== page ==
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Nessasary to be an Electrician to be a Gaffer?


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#1 Daniel Wallens

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Posted 26 October 2006 - 12:54 PM

Hi all,
I just wanted to get an idea of how many of the gaffers out there are licensed electricians. I'm not talking about the gaffers on student and low-budget films, but is the percentage of union gaffers that are licensed electricians very high? Or, maybe they are all already licensed from when they were best boys?? :)

Or, is there any way to know this at all?
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#2 Brian Dzyak

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Posted 26 October 2006 - 07:32 PM

Hi all,
I just wanted to get an idea of how many of the gaffers out there are licensed electricians. I'm not talking about the gaffers on student and low-budget films, but is the percentage of union gaffers that are licensed electricians very high? Or, maybe they are all already licensed from when they were best boys?? :)

Or, is there any way to know this at all?


If I have my information correct, you do not have to have a commercial electrician's license to work as an Electrician or Gaffer in IATSE. Technically speaking, set Electricians are not really electricians, but rather are "lamplighters." "Electrician" more accurately describes those in Local 40, who operate Generators, but a license is required for that either.
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#3 Adam Frisch FSF

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Posted 27 October 2006 - 05:29 PM

In England they have to be.
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#4 Phil Rhodes

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Posted 27 October 2006 - 06:59 PM

Hi,

Yeah, and don't they love to let everyone know it.

Look, I can tell blue from brown and divide things by 240!

Phil
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#5 timHealy

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Posted 27 October 2006 - 08:27 PM

If I have my information correct, you do not have to have a commercial electrician's license to work as an Electrician or Gaffer in IATSE. Technically speaking, set Electricians are not really electricians, but rather are "lamplighters." "Electrician" more accurately describes those in Local 40, who operate Generators, but a license is required for that either.


That is right, one does not have to be a licensed residential or commercial electrician to be a film electrician. But the term "electrician" has been debated before. Speaking for the film business in the US, New York IATSE local 52 members consider themselves electricians because they do everything related to electricity. They are gaffers, best boys and thirds, both rigging and shooting, generator operators and construction electrics. They also provide worklights all over and the electric for heaters in video village when necessary.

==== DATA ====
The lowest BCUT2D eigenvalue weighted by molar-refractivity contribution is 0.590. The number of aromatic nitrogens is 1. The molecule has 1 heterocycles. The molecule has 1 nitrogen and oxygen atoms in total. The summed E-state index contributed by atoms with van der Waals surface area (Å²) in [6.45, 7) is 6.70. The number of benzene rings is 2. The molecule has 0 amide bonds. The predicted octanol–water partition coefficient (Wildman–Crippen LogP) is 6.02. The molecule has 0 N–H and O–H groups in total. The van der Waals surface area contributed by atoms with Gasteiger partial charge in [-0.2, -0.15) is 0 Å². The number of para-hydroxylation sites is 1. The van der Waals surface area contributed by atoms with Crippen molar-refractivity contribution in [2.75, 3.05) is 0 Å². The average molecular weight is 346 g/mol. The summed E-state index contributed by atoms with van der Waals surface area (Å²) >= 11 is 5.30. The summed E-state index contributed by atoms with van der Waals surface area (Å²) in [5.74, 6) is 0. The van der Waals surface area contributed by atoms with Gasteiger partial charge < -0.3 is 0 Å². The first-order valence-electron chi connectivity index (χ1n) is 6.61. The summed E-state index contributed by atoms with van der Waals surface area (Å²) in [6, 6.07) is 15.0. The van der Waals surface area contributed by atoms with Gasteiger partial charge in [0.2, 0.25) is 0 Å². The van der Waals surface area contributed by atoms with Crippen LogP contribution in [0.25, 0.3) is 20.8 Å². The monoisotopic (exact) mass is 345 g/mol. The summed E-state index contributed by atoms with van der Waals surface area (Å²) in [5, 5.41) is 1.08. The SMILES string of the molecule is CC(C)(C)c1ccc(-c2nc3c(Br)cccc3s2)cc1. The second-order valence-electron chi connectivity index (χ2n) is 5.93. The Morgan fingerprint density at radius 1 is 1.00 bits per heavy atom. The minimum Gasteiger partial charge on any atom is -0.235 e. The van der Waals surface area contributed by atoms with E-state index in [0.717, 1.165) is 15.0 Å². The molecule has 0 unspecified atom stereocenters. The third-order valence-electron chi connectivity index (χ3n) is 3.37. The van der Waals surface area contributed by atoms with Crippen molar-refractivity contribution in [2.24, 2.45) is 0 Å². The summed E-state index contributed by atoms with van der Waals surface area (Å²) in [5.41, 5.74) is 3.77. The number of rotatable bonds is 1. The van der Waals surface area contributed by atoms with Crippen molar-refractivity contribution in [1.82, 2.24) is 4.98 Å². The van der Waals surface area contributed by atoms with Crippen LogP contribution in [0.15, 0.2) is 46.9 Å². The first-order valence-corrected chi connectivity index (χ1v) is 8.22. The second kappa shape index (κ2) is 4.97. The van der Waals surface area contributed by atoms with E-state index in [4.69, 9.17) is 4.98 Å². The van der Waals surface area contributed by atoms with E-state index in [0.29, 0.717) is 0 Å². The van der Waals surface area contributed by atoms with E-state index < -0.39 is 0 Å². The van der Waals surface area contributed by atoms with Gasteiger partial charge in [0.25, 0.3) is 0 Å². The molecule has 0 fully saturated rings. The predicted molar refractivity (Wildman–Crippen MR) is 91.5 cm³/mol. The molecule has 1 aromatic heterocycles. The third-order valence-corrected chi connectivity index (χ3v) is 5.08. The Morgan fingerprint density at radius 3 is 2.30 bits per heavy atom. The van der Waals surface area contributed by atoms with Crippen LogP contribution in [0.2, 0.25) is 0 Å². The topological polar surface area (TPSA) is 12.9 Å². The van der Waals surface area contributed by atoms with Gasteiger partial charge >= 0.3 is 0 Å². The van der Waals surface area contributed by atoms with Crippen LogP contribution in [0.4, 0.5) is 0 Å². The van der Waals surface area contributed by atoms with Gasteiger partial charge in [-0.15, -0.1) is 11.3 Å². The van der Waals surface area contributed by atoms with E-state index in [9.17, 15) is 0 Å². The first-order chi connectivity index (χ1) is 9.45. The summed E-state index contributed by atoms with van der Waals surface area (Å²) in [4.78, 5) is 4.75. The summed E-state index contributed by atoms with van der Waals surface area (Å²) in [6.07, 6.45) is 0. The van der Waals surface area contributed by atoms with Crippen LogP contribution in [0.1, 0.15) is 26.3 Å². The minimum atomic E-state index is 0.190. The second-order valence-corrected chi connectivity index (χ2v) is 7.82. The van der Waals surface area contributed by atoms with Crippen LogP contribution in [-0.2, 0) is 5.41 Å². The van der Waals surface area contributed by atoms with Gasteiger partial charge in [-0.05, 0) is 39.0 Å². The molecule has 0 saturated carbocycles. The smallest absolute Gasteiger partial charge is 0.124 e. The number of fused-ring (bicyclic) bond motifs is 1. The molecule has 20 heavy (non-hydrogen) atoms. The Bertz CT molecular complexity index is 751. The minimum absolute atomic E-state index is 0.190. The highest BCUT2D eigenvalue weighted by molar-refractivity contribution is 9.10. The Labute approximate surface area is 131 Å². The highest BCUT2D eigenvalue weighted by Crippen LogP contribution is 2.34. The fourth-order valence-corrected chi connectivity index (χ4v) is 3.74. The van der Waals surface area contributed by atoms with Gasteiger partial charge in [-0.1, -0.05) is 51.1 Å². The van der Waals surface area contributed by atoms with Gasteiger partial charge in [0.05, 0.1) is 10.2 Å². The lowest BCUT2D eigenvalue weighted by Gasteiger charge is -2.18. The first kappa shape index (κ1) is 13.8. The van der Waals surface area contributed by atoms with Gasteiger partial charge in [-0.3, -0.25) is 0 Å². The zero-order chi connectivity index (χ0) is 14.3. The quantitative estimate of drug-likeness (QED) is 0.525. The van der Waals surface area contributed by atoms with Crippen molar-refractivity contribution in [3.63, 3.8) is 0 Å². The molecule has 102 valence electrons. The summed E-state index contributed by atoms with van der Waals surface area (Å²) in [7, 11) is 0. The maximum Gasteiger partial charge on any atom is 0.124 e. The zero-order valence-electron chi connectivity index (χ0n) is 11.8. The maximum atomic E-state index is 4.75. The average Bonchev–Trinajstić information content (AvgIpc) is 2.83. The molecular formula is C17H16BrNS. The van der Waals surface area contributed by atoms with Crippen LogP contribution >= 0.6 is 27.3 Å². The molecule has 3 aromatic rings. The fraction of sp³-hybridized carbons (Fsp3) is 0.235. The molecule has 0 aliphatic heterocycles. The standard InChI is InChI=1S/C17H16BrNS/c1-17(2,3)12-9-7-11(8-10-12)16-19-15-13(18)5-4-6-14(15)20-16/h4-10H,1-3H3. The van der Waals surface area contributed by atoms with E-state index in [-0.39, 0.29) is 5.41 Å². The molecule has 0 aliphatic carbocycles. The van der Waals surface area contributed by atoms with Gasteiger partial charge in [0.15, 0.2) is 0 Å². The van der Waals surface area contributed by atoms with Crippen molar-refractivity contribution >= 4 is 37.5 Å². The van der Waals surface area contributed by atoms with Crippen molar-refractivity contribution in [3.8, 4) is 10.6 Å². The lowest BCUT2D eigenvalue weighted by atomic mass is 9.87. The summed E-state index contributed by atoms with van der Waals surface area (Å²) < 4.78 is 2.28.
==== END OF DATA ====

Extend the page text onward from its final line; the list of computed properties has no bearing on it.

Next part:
IATSE local 728 electricians call themselves set lighting technicians because they only do set lighting, either rigging or shooting. The teamsters in LA run the generators as they belong to the teamster union 399 and local 40. And correct me if I am wrong, but I think local 40 guys also supply stage power and construction power.

They will bascially all answer to the names electrics, sparks, or juicers (except the teamsters).

Of all the electricans I know in local 52 and 728, and local 399/40 men, only one is a licensed electrician.

Best

Tim

PS There is a new test that is trying to build a minimum level of certification for entertainment electricians which means film, TV, stage, and Las Vegas type venues. It is called ESTA and there is some movement towards getting memebers to take the test, but it is not a unified IATSE thing. Well not yet anyway.

Edited by timHealy, 27 October 2006 - 08:32 PM.

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#6 Jim Feldspar

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Posted 27 October 2006 - 09:44 PM

Hi all,
I just wanted to get an idea of how many of the gaffers out there are licensed electricians. I'm not talking about the gaffers on student and low-budget films, but is the percentage of union gaffers that are licensed electricians very high? Or, maybe they are all already licensed from when they were best boys?? :)

Or, is there any way to know this at all?


In Massachusetts, there are many gaffers, non-union anyway, who are not licensed
electricians and yet
they perform tie-ins, which I believe is illegal in this state without being a licensed electrician.

Sure, they may know how to do it and do it often but I think they're carrying a lot of
liability.
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#7 Matt Workman

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Posted 27 October 2006 - 09:48 PM

Doing in tie-ins in some states is straight out illeagal anyway. Give me a generator anyday.

:ph34r: Matt
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